Each mosque that I choose represents a significant achievement in Islamic architecture. The Wazir Khan Mosque and the Badshahi Mosque both display marvelous intricacies unique to the Mughal Empires.
Other than the fact The Dome of the Rock is one of the most impressive works of architecture in Islamic history, it encompasses generations of Islamic history, constructed originally by the Umayyads between 685-705. It was then further constructed by Abbasids and Fatimids, then by Ayyubids and Mamluks and Ottomans.
Can you share your favourite work of art you have created so far with us and why?
My favourite work of art so far has to be the Wazir Khan Mosque Minaret painting. It was the first piece where I was confident in the results.
What has been the most challenging work you have created and how did you overcome obstacles?
The Wazir Khan Doorway proved to be a challenge due to its massive size (4ft x 3ft). The only way I could overcome the overwhelming size was to work on it section by section in very short, but productive increments.
What are your creative plans and hopes? Projects in the pipeline?
Projects I am currently working on include a commission for the famous Cambridge Central Mosque exploring the architecture of Uzbekistan, several commissions for a private investor looking to display the intricacies of The Dome of the Rock, and other commissions from clients all around the world.
I am also working at making my artwork more accessible to more people by introducing prints and lifestyle products to my website www.salwanajmart.com
Can you tell us more about your social media campaign Muslim Artists Unite?
Sure! Muslim Artists Unite (#Musimartirtsunite) began as a hashtag I started on Instagram. I created it because I wanted to connect with fellow Muslim artists like myself.
It contains work from very talented, supportive and unique Muslim artists from around the world. Although the Islamic art niche is small, it has currently gained more popularity in the last two years and continues to grow as a community.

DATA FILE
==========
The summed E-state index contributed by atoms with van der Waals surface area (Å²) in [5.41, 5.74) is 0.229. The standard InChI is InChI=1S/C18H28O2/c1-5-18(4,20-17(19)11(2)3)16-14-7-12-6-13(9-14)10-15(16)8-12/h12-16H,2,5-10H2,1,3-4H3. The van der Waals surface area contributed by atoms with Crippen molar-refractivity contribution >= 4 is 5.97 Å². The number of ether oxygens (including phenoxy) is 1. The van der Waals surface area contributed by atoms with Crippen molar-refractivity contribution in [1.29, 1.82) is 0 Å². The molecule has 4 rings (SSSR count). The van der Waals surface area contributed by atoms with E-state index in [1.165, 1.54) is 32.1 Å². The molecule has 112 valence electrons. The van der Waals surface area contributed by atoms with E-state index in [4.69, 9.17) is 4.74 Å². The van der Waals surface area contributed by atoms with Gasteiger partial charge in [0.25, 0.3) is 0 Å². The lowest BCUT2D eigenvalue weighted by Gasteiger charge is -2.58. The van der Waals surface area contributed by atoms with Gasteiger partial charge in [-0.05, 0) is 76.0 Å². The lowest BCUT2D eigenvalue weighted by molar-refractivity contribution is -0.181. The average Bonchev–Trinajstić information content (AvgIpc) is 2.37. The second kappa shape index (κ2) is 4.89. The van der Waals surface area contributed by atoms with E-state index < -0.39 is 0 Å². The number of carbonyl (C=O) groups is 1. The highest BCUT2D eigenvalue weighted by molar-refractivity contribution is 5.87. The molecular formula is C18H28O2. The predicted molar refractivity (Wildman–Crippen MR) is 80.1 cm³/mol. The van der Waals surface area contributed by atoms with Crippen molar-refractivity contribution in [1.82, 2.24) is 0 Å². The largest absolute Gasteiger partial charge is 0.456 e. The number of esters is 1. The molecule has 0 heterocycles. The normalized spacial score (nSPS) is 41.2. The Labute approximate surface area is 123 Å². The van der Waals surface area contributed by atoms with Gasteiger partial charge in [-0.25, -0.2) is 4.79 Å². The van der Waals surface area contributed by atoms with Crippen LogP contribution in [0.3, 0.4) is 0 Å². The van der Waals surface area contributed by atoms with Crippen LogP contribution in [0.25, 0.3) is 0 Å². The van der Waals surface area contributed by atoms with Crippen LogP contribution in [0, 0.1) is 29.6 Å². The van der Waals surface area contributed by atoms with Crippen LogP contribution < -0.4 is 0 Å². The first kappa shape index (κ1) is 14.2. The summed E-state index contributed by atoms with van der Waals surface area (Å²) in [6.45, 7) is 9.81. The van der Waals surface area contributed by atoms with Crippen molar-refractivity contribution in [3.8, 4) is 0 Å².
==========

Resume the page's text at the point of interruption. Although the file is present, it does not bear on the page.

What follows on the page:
In the spirit of unity, I hope to feature one post from the #MuslimArtistsUnite hashtag here on my website every month.
What does the future of Islamic arts and culture look like to you? What are the opportunities and potential?
I see traditional Islamic art practices at the forefront in the future. I feel the community values the importance of sustaining arts such as geometric construction, tezhip and calligraphy. I also see the increase in fusing traditional Islamic art elements with new techniques and trends, especially in calligraphy and digital arts.
Technological advances and connecting the world through the internet have played an important role in what opportunities are available for Islamic art innovation. Applying something traditional such as calligraphy, and using it structurally, ie. ‘Declaration’ by eL Seed in Downtown Dubai is a prime example of the art fusion between traditional and new art.
Presently, I feel Arabic calligraphy and Islamic geometry have been embraced. However, I still feel that there is room to incorporate a strong appreciation of the architecture in our lands, including the skill to build and restore historical and religious buildings.
For more information about Salwa Najm check out salwanajmart.com